Fucking hell, Jay, that haircut though… One hundred and thirty three more after the jump!
Next September, it’ll be ten years since Kanye West famously interrupted Taylor Swift’s acceptance speech at the 2009 VMA awards. Which award? Which Taylor Swift song/video/album won? Which work by Beyonce was Kanye so aggrieved didn’t win? Literally nobody knows. And yet I promise you that every person you mention the moment to will be able to do a pitch perfect Kanye West impression from the moment. It was a dumb moment at a dumb musical award that nobody (at least in this country) gives two shiny shits about, and yet that moment of Peak Megalolz was still honestly one of the biggest and most discussed cultural events of the 21st century. Such was (and still is) the cultural cache attached to Mr. West.
Damon Albarn and That Other One were obviously struggling for ideas for the band’s fourth (proper) album, evidenced by the seven years it took them to follow up 2010’s ‘Plastic Beach’ (an album I really loved for about four months then forgot all about), so were forced to instead crib inspiration from perhaps the most artistically provocative writers of their time.
(Do I need to say that it took seven years and then state further that ‘Plastic Beach’ was released in 2010? Seems like a waste of words. In fact, if you include this little parenthesised section here, the addition of the conformation of the year two thousand and ten has added an entirely unnecessary one hundred and nine words to this piece!! In retrospect, probably unnecessary. Unfortunately, I don’t think there’s any way to remove or obliterate anything you’ve written- to ‘delete’ it, if you will- so it has to stay in. Let me know of any potential solutions in the comments. Should I write the whole entry again?)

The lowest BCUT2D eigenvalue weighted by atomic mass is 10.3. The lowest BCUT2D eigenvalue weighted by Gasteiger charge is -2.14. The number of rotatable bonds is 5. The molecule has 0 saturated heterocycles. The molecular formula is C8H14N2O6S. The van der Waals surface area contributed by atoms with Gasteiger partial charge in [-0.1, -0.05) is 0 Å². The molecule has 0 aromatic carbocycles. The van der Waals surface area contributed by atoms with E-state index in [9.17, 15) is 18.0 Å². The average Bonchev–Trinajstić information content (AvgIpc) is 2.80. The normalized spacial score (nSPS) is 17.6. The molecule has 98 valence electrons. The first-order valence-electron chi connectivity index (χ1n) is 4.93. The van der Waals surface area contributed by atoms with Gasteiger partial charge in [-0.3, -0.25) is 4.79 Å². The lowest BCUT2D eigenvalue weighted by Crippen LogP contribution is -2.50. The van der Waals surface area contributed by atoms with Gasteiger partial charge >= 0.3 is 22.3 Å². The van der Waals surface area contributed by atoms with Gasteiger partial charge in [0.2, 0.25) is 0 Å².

The sixth album by Beyoncé is so obviously the best album of 2016 that it’s near offensive to posit the theory that any other could possibly be considered superior
‘Lemonade’ is legitimately one of the greatest records released in my… 29 years of age, of which maybe I was paying properly close attention for 13 (once you take away the times I was either too young or too drunk and suicidal). Both musically, artistically and due to wider cultural impact, few records can seriously compete with this immediate masterpiece
Last weekend I went with my brother to the cinema to see the Terminator 2 3D re-release, because the only movies I care about are the ones I liked when I was a teenager and can equate it to a time when life’s relentless, ghastly struggle hadn’t yet destroyed all the optimism and vague concepts of pleasure that once trickled through my young veins, and I reject any new movies because they implicitly suggest younger people are getting enjoyment that is no longer available to me